Importance of Heavy Construction Equipment Maintenance


If you’ve purchased a new or barely used piece of equipment with a guarantee, you’ll be even more motivated to keep up with routine equipment maintenance. To be protected by equipment warranties, extensive service records are frequently required.
If you’ve spent the money on a newer piece of covered equipment, it makes sense to put in the effort to maintain its routine maintenance up to date. It does not, however, stop with the completion of the service? You should also keep complete records and receipts of the service history if a repair is required. Then, you have the evidence to indicate that the repairs are required even if the piece of equipment has been adequately maintained.

As an aside, the fact that equipment makers want confirmation of routine maintenance is noteworthy in and of itself. These are the folks who make the equipment. And if they’re willing to pay for repairs for a more extended period as long as routine maintenance is performed, it demonstrates how much they value maintenance. You could even say that they are willing to insure equipment under this condition since they are confident that frequent maintenance will prevent costly repairs.


The first step is to recognize the need for equipment upkeep. The second step is knowing what to do to guarantee that your equipment lasts as long as possible. There are many different types of construction equipment, each with its design and parts. However, regardless of what piece of equipment you have, whether one or a fleet, there are various strategies you can apply to extend the life of your equipment.


This may appear to be a no-brainer, but have you considered how far equipment technology has progressed? Many versions include a variety of sensors. It will alert you if anything isn’t operating correctly, even if it’s only a minor issue. Ascertain that technology is being monitored and data on equipment and performance is being collected. When a sensor discovers something isn’t operating correctly, this technology is only helpful if someone alerts you.
You can also employ tools to augment a specific piece of equipment’s technology. Some technologies can help you collect more information on your construction equipment. For example, vibration monitoring, thermal imaging, audio gauges, and other technologies and tests.


There is no substitute for the human touch, no matter how many various techniques are offered. After all, what good is technology if no one regularly monitors and evaluates it? It takes a qualified operator to diagnose the issue and a trained technician to repair it or notify someone that it needs to be repaired. Educating your equipment operators and any on-staff technicians is critical to extending the life of your equipment since they will ensure that minor issues do not become major ones.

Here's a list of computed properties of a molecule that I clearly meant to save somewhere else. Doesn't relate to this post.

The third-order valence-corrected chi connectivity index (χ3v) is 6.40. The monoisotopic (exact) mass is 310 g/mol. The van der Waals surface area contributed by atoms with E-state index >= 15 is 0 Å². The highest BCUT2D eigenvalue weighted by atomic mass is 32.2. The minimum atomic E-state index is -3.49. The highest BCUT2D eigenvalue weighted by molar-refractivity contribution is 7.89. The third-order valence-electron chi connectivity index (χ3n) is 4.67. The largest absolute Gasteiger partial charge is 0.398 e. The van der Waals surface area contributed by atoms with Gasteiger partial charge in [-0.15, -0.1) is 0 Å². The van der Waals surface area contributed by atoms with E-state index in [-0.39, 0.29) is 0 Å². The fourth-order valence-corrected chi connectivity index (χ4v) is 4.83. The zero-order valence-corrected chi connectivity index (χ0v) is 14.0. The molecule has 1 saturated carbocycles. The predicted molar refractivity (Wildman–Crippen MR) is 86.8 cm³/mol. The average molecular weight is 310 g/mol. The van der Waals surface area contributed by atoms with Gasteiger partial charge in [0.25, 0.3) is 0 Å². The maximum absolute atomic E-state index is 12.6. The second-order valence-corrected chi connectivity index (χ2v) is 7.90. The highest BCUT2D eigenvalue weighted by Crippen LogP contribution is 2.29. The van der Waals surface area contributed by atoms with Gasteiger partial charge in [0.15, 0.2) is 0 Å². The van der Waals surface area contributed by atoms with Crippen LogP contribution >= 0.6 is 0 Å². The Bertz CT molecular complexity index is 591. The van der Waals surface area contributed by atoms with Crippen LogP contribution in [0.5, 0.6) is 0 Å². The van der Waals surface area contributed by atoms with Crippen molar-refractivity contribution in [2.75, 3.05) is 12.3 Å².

Staff training can also assist in preventing equipment damage caused by abuse or overuse. Operators must be taught the particular model of equipment they will be operating. If in-person training isn’t possible, a summary of best practices and an operation manual must be in place so that operators can use the equipment as intended. For example, they are observing all weight restrictions and so forth. Untrained equipment operators may cause costly repairs unintentionally, so ensure sure recommended practices and standards are communicated, not only on training day but regularly as a reminder.

Importance of Heavy Construction Equipment Maintenance


Your personnel organization should include someone responsible for equipment maintenance, in addition to training operators and technicians. Construction firms exist in numerous shapes and sizes, so this will appear different for each individual. When someone is assigned the task of monitoring the status of construction equipment, they will learn through time how much of an influence proactive maintenance can have and how much of a mess reactionary repairs may cause. The success of preventative maintenance depends on empowering and educating someone to take on this duty. Otherwise, it will be pushed to the side.

The bottom line is that if someone must ensure that a piece of equipment or a fleet is in proper functioning order, they will do so as if their job depends on it.


Each piece of equipment is unique. They all have their quirks and require their maintenance and repair schedules. Some seals, belts, fasteners, and other components will need to be replaced over time. Replace these parts when they are due to be replaced, rather than waiting for them to break down.

How can you know when that is going to happen? Most companies include pieces of maintenance advice from the original equipment manufacturer (OEM) with the piece of equipment. Could you commit to it? It may appear like being proactive involves attempting to fix something that isn’t broken but trusts us when we say that failing to do so will result in costly repairs.

Those seals, belts, and fasteners are all part of a more extensive system, and you don’t want to replace them all at once. Not only does this mean more excellent parts costs, but it also means more extended downtime when the equipment requires more significant repairs.